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Does the bystander effect necessarily mean that a person is less likely to be helped when many people are around, or does it only describe the phenomenon that a person is less likely to help when others are around. Based on the aamc sample FL P/S #45, it seems like the AAMC has interpreted the bystander effect as someone is less likely to be helped when many people are around. Can I expect this interpretation of the theory to be consistent with the real MCAT? Thanks
 
Aug 24, 2012
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I've seen it interpreted this way 2x (once AAMC once third party) so I think it is pretty consistent with what the AAMC wants.
 

Dr. Stalker

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Does the bystander effect necessarily mean that a person is less likely to be helped when many people are around, or does it only describe the phenomenon that a person is less likely to help when others are around. Based on the aamc sample FL P/S #45, it seems like the AAMC has interpreted the bystander effect as someone is less likely to be helped when many people are around. Can I expect this interpretation of the theory to be consistent with the real MCAT? Thanks
Yes.
 

workaholic181

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Does the bystander effect necessarily mean that a person is less likely to be helped when many people are around, or does it only describe the phenomenon that a person is less likely to help when others are around. Based on the aamc sample FL P/S #45, it seems like the AAMC has interpreted the bystander effect as someone is less likely to be helped when many people are around. Can I expect this interpretation of the theory to be consistent with the real MCAT? Thanks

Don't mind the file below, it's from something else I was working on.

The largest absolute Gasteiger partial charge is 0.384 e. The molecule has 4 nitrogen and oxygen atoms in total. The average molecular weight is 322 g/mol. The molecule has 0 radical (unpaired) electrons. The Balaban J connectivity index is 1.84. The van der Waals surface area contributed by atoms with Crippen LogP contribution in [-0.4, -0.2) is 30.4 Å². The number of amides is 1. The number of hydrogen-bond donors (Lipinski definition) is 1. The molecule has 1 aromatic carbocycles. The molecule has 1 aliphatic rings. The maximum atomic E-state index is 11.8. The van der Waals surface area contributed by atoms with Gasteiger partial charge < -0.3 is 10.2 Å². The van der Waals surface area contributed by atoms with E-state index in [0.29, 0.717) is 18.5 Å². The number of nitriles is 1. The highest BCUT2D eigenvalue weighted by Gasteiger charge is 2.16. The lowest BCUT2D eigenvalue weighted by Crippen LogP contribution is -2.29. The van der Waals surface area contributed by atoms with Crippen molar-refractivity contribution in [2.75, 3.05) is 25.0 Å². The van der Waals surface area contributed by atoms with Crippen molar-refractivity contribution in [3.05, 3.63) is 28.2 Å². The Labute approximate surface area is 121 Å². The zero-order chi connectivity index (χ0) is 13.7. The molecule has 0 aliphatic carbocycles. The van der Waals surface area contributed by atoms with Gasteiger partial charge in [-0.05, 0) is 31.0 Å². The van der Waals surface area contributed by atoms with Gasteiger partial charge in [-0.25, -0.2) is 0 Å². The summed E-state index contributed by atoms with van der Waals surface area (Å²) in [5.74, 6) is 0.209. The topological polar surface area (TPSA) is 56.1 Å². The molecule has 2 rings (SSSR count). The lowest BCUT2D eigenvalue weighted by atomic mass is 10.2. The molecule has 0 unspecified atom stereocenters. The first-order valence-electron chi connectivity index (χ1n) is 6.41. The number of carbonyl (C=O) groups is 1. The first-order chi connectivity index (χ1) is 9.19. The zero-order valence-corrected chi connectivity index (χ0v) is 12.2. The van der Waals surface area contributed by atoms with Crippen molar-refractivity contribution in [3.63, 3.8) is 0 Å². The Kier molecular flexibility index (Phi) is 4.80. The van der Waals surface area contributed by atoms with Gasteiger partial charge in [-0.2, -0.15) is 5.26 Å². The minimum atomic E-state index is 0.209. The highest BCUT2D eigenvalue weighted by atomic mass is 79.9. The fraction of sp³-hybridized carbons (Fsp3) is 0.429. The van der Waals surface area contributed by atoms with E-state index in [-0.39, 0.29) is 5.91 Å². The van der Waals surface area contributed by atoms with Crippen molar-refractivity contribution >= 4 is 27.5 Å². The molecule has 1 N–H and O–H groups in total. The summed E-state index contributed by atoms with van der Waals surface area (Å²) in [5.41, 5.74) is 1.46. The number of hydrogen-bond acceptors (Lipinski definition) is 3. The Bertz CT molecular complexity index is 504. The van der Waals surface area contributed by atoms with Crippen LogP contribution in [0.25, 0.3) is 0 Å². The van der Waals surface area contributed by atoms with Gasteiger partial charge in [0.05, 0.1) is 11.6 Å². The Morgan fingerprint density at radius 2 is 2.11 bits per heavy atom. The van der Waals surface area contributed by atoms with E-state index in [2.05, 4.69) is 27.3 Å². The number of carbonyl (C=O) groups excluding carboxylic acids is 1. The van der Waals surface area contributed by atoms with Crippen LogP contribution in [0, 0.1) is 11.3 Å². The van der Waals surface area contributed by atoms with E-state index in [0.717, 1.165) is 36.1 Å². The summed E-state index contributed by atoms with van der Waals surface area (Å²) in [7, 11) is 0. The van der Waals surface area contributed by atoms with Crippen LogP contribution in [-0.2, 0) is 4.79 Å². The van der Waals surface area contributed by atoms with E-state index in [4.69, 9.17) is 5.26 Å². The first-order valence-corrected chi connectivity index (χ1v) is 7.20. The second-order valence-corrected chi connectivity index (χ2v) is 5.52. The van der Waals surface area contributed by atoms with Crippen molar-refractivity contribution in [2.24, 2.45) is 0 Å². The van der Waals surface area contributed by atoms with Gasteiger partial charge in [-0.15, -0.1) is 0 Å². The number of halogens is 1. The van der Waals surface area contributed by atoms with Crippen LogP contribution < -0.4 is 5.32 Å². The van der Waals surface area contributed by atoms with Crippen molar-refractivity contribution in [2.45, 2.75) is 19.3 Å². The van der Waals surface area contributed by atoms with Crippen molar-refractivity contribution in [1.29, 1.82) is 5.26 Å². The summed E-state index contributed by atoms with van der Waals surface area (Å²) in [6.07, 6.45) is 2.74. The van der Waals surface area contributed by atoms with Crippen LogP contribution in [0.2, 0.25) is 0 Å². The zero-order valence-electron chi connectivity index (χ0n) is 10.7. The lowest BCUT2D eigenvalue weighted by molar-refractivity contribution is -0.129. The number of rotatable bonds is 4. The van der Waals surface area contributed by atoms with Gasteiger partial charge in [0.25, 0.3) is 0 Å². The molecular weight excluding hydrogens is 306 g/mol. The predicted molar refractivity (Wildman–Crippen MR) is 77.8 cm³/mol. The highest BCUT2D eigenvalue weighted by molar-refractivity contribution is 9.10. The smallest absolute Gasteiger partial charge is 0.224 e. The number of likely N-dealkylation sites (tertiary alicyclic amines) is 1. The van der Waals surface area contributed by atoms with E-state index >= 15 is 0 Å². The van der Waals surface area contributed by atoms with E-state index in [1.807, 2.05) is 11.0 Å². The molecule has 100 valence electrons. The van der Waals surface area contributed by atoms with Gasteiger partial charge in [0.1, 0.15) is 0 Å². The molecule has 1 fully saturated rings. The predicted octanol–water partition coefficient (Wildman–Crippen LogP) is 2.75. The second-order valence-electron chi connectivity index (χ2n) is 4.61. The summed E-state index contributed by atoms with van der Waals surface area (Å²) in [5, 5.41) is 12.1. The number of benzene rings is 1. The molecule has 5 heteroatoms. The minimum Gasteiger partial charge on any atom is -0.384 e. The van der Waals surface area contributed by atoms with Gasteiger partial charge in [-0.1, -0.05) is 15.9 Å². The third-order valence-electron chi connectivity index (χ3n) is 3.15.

Yes they mean it like "the more people that are around, the less likely an individual is likely to help someone they see in need." So you could see a question like, according to the bystander effect, who is more likely to get helped, someone in Times Square or in a classroom? and the classroom would be the correct answer because there are less people.
 
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